It is the daily bread of electric car drivers. And it is that in addition to few available points, when you arrive at one it turns out that it is occupied by a car with a combustion engine, or an electric one that is not charging. Now, the Australian authorities they have taken action on the matter and have launched a regulation that allows city councils impose astronomical fines to deter offenders.
Drivers could be fined up to AU$3,200, 1,991 euros to change, for parking in spaces for electric vehicles. A project that has already been launched in four states of Australia.
The fines, some of them added to traffic regulations late last year, range from $3,200 in the Australian Capital Territory to $369 (229 euros) in Victoria.
The administrations defend the measure, indicating that the strong penalties are important on the one hand to raise user awareness that a charging point is not a parking spaceand also to make these spaces a place that allows encourage adoption of electric carsavoiding as far as possible situations of frustration by not being able to charge their batteries.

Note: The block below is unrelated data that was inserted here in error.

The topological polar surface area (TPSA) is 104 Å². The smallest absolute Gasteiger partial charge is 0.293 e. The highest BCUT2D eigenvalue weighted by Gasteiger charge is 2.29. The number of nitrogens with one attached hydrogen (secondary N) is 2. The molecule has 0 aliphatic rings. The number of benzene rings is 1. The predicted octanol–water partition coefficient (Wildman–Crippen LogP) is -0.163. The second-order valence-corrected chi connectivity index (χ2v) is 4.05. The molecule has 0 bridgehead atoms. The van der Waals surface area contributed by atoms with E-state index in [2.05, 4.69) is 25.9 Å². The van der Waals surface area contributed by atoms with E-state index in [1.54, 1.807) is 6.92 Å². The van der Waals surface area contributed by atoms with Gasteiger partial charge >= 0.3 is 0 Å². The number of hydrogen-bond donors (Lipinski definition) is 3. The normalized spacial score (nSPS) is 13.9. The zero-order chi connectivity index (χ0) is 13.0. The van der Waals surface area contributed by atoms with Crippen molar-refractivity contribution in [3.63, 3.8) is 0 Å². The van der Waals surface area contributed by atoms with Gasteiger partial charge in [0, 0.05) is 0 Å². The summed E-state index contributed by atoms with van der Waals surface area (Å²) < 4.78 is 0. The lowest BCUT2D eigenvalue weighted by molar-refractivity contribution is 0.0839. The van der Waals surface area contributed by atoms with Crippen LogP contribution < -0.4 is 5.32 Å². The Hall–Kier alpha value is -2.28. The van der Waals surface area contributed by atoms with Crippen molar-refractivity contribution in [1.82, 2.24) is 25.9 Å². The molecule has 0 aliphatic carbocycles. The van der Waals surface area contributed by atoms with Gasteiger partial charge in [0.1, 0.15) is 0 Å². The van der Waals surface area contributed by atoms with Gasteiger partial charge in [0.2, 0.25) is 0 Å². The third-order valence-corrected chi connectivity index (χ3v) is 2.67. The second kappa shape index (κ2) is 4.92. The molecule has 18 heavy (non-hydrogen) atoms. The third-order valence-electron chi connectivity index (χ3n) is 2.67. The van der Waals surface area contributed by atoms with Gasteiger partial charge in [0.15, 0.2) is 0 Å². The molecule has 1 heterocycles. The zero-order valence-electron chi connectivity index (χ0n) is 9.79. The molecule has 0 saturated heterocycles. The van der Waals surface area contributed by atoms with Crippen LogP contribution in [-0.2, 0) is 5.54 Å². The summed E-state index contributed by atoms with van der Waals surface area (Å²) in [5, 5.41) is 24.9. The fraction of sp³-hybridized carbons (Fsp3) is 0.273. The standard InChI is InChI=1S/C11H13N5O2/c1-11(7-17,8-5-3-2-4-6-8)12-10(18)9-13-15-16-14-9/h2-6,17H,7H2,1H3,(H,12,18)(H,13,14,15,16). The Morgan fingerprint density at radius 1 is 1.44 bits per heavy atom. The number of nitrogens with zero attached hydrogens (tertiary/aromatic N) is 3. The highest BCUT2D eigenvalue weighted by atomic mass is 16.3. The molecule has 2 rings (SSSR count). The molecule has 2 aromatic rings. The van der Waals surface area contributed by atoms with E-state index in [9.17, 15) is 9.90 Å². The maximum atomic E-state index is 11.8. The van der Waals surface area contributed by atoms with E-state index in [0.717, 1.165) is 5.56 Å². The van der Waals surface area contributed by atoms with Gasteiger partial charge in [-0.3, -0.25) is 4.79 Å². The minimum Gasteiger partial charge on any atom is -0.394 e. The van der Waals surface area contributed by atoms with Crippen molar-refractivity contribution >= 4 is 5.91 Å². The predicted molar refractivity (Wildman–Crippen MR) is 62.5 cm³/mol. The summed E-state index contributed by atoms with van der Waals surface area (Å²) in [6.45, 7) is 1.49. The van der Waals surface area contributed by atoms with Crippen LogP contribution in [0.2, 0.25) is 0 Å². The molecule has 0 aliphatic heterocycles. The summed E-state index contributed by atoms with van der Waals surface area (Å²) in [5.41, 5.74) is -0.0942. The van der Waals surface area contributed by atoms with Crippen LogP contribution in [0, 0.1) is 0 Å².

The fines apply to drivers who leave gasoline or diesel vehicles in spaces designated for electric cars, but they will also apply to those electric cars that are not chargingand remain in the space beyond the courtesy time for their removal.
According to NSW Metropolitan Roads Minister Natalie Ward: “To make sure the community keeps moving forward, we want EV drivers to have access to charging stations when available”.
Australian Electric Vehicle Association national president Chris Jones said while penalties for blocking infrastructure were high, were necessary to educate a public who is not aware of the repercussions of the occupation of these spaces.
“There must be knowledge on the part of the users that there are places where you can park, and places where you can’t. And just in a charger for electric cars it is one of those that is not. Every available charger is very important to Australia’s existing fleet of approximately 80,000 electric cars, and we need to make sure they don’t get blocked, either intentionally or accidentally.”